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Turn back clocks, turn up safety

Turn back clocks, turn up safety precautions

As the year winds down, many drivers may be looking at ways to stay safe on the road. There are many natural dangers that will require not only a strong car insurance policy, but also a higher level of vigilance.

On Nov. 3, the clocks were turned back due to the completion of Daylight Savings Time. This means that it's especially important for those who are on the road - whether they are driving or walking - to be more careful. The National Highway Traffic Safety Administration explained that motorists need to drive more slowly when it gets dark out. This will give drivers the ability to see more of what is around them, especially pedestrians who may be crossing.

It is also important to know that a pedestrian may be distracted from what's happening on the road, the report noted. They may have headphones on, or some type of ear covering that prevents them from sufficiently hearing cars driving by.

Vehicles also have a tendency to get dirty at this time of year, and it could prevent drivers from seeing the road clearly. The report recommended that motorists have their windows, mirrors and windshields cleaned regularly. It is also a good idea to make sure specific mechanical parts in a vehicle work sufficiently. This includes considering a new wiper purchase, adding more windshield washer fluid and checking the health of defrosters.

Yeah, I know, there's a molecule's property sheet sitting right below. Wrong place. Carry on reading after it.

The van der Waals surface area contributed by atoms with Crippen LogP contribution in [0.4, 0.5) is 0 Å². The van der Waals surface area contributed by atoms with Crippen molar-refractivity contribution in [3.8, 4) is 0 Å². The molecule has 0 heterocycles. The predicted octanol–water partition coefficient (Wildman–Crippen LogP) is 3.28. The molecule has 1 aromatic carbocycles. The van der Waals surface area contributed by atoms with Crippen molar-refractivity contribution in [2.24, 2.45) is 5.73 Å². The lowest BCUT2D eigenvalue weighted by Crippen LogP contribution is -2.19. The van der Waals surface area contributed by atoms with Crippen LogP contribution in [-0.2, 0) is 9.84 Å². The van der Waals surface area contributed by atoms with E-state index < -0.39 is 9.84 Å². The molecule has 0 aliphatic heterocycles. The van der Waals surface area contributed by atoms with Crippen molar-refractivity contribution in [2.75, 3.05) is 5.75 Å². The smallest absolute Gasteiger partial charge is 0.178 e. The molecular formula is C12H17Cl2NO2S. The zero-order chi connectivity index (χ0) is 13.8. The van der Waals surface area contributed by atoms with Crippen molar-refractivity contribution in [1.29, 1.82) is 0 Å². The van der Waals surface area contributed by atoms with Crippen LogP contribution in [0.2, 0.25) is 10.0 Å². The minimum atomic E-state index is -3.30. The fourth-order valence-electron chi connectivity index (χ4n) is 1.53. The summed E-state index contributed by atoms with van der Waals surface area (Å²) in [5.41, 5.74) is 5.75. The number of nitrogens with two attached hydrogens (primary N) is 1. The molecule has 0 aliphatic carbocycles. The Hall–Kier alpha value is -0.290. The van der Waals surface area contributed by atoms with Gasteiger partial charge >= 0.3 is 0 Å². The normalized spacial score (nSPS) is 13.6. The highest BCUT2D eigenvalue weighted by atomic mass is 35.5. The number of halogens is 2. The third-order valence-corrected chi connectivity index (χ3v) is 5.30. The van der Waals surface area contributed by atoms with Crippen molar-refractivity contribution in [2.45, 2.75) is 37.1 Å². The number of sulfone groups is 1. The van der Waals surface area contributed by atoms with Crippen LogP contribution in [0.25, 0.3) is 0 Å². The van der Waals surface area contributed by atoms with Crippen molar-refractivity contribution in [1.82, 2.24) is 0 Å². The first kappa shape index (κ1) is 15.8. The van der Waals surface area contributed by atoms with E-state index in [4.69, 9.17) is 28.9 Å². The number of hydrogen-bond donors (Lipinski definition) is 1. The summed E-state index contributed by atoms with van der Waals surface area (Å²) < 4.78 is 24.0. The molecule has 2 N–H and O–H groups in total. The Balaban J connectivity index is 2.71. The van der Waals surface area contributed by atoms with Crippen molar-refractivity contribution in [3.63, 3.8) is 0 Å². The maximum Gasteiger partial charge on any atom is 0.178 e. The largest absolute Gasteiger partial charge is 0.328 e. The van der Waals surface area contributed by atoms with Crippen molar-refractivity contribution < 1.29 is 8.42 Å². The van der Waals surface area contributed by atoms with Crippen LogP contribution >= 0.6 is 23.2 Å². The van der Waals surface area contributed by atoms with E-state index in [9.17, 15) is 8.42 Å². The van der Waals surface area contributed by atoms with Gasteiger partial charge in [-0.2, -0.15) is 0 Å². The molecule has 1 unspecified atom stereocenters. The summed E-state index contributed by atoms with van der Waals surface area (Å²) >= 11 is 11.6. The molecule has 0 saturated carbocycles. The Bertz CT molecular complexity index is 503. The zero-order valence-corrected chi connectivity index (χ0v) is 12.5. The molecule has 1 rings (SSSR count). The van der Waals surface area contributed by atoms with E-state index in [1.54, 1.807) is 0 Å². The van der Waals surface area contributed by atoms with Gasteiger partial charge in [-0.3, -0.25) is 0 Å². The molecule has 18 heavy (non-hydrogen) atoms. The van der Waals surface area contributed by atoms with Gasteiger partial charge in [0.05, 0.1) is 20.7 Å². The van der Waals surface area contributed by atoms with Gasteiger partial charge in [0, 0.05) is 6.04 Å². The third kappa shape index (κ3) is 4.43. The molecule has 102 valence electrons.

Any drivers who are worried about their sleep schedules affecting their driving should do what they can to ensure they are well-rested before hitting the road, the report added. Not having enough sleep can make a driver more likely to get into a collision, especially when a driver is not feeling alert, or has been losing focus on the road.

Some drivers not as worried about dangerous vehicle operation
While there are issues to be concerned about on the road no matter what time of year, some drivers may feel these are less of a major issue, which may encourage some people to get a better auto insurance policy to protect themselves from these dangers.

Only 46 percent of motorists noted that driving while tired was a major issue last year, according to a report from AAA. This was much lower than the 71 percent who said this in 2009.

Even the level of those who felt driving under the influence was a bad idea dropped, which could be cause for concern. The report added that close to 90 percent felt it was dangerous in 2009, while only 69 percent said the same in 2012.

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